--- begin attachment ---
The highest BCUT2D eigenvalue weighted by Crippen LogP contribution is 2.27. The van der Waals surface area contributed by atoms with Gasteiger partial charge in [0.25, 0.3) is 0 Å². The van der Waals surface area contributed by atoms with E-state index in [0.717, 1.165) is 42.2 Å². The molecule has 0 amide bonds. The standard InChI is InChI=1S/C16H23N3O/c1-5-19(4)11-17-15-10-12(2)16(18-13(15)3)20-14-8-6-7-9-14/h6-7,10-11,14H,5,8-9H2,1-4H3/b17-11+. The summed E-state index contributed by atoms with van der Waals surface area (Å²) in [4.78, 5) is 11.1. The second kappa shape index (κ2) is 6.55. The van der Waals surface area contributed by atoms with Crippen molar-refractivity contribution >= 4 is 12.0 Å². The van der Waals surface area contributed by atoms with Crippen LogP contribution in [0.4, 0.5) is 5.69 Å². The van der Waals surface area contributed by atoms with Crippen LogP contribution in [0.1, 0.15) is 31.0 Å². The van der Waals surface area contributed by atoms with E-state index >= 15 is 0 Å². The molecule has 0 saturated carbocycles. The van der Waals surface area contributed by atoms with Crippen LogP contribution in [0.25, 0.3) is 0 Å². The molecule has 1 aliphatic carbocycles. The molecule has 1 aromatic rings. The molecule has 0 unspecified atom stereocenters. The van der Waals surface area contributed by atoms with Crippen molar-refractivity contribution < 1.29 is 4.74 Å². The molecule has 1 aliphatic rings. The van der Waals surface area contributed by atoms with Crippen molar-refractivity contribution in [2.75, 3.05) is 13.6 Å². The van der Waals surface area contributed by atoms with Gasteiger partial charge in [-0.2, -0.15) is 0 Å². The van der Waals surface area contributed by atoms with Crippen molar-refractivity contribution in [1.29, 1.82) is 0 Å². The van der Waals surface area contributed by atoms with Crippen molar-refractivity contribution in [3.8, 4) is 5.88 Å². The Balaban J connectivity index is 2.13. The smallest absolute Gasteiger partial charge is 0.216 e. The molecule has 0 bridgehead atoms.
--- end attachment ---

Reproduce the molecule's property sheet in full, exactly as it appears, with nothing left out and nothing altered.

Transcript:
The highest BCUT2D eigenvalue weighted by Crippen LogP contribution is 2.27. The van der Waals surface area contributed by atoms with Gasteiger partial charge in [0.25, 0.3) is 0 Å². The van der Waals surface area contributed by atoms with E-state index in [0.717, 1.165) is 42.2 Å². The molecule has 0 amide bonds. The standard InChI is InChI=1S/C16H23N3O/c1-5-19(4)11-17-15-10-12(2)16(18-13(15)3)20-14-8-6-7-9-14/h6-7,10-11,14H,5,8-9H2,1-4H3/b17-11+. The summed E-state index contributed by atoms with van der Waals surface area (Å²) in [4.78, 5) is 11.1. The second kappa shape index (κ2) is 6.55. The van der Waals surface area contributed by atoms with Crippen molar-refractivity contribution >= 4 is 12.0 Å². The van der Waals surface area contributed by atoms with Crippen LogP contribution in [0.4, 0.5) is 5.69 Å². The van der Waals surface area contributed by atoms with Crippen LogP contribution in [0.1, 0.15) is 31.0 Å². The van der Waals surface area contributed by atoms with E-state index >= 15 is 0 Å². The molecule has 0 saturated carbocycles. The van der Waals surface area contributed by atoms with Crippen LogP contribution in [0.25, 0.3) is 0 Å². The molecule has 1 aliphatic carbocycles. The molecule has 1 aromatic rings. The molecule has 0 unspecified atom stereocenters. The van der Waals surface area contributed by atoms with Crippen molar-refractivity contribution < 1.29 is 4.74 Å². The molecule has 1 aliphatic rings. The van der Waals surface area contributed by atoms with Crippen molar-refractivity contribution in [2.75, 3.05) is 13.6 Å². The van der Waals surface area contributed by atoms with Gasteiger partial charge in [-0.2, -0.15) is 0 Å². The van der Waals surface area contributed by atoms with Crippen molar-refractivity contribution in [1.29, 1.82) is 0 Å². The van der Waals surface area contributed by atoms with Crippen molar-refractivity contribution in [3.8, 4) is 5.88 Å². The Balaban J connectivity index is 2.13. The smallest absolute Gasteiger partial charge is 0.216 e. The molecule has 0 bridgehead atoms.